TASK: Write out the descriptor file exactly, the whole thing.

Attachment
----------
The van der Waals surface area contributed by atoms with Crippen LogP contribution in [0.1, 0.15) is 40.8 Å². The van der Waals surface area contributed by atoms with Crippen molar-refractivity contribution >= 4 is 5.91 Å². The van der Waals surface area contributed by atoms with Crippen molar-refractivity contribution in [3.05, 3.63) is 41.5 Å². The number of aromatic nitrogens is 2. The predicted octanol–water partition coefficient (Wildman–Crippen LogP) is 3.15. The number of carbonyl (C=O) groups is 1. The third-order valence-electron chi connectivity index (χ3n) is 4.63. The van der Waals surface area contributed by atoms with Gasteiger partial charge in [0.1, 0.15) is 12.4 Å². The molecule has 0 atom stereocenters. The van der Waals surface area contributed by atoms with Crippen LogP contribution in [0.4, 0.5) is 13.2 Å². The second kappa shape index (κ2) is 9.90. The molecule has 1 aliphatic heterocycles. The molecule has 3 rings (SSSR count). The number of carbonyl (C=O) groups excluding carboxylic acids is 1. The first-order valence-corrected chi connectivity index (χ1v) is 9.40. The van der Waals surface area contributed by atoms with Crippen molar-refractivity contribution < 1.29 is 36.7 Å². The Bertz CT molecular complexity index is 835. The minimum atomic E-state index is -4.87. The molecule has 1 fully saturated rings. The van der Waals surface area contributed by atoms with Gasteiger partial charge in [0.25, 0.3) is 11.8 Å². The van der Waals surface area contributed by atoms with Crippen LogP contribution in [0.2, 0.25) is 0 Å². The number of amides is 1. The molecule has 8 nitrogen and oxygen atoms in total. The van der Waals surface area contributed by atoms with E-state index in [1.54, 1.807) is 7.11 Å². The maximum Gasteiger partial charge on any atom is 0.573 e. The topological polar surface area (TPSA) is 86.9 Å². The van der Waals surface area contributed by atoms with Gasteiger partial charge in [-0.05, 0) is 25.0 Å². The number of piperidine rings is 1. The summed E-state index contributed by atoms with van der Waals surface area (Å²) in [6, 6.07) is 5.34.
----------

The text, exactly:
The van der Waals surface area contributed by atoms with Crippen LogP contribution in [0.1, 0.15) is 40.8 Å². The van der Waals surface area contributed by atoms with Crippen molar-refractivity contribution >= 4 is 5.91 Å². The van der Waals surface area contributed by atoms with Crippen molar-refractivity contribution in [3.05, 3.63) is 41.5 Å². The number of aromatic nitrogens is 2. The predicted octanol–water partition coefficient (Wildman–Crippen LogP) is 3.15. The number of carbonyl (C=O) groups is 1. The third-order valence-electron chi connectivity index (χ3n) is 4.63. The van der Waals surface area contributed by atoms with Gasteiger partial charge in [0.1, 0.15) is 12.4 Å². The molecule has 0 atom stereocenters. The van der Waals surface area contributed by atoms with Crippen LogP contribution in [0.4, 0.5) is 13.2 Å². The second kappa shape index (κ2) is 9.90. The molecule has 1 aliphatic heterocycles. The molecule has 3 rings (SSSR count). The number of carbonyl (C=O) groups excluding carboxylic acids is 1. The first-order valence-corrected chi connectivity index (χ1v) is 9.40. The van der Waals surface area contributed by atoms with Crippen molar-refractivity contribution < 1.29 is 36.7 Å². The Bertz CT molecular complexity index is 835. The minimum atomic E-state index is -4.87. The molecule has 1 fully saturated rings. The van der Waals surface area contributed by atoms with Gasteiger partial charge in [0.25, 0.3) is 11.8 Å². The van der Waals surface area contributed by atoms with Crippen LogP contribution in [0.2, 0.25) is 0 Å². The number of amides is 1. The molecule has 8 nitrogen and oxygen atoms in total. The van der Waals surface area contributed by atoms with E-state index in [1.54, 1.807) is 7.11 Å². The maximum Gasteiger partial charge on any atom is 0.573 e. The topological polar surface area (TPSA) is 86.9 Å². The van der Waals surface area contributed by atoms with Gasteiger partial charge in [-0.05, 0) is 25.0 Å². The number of piperidine rings is 1. The summed E-state index contributed by atoms with van der Waals surface area (Å²) in [6, 6.07) is 5.34.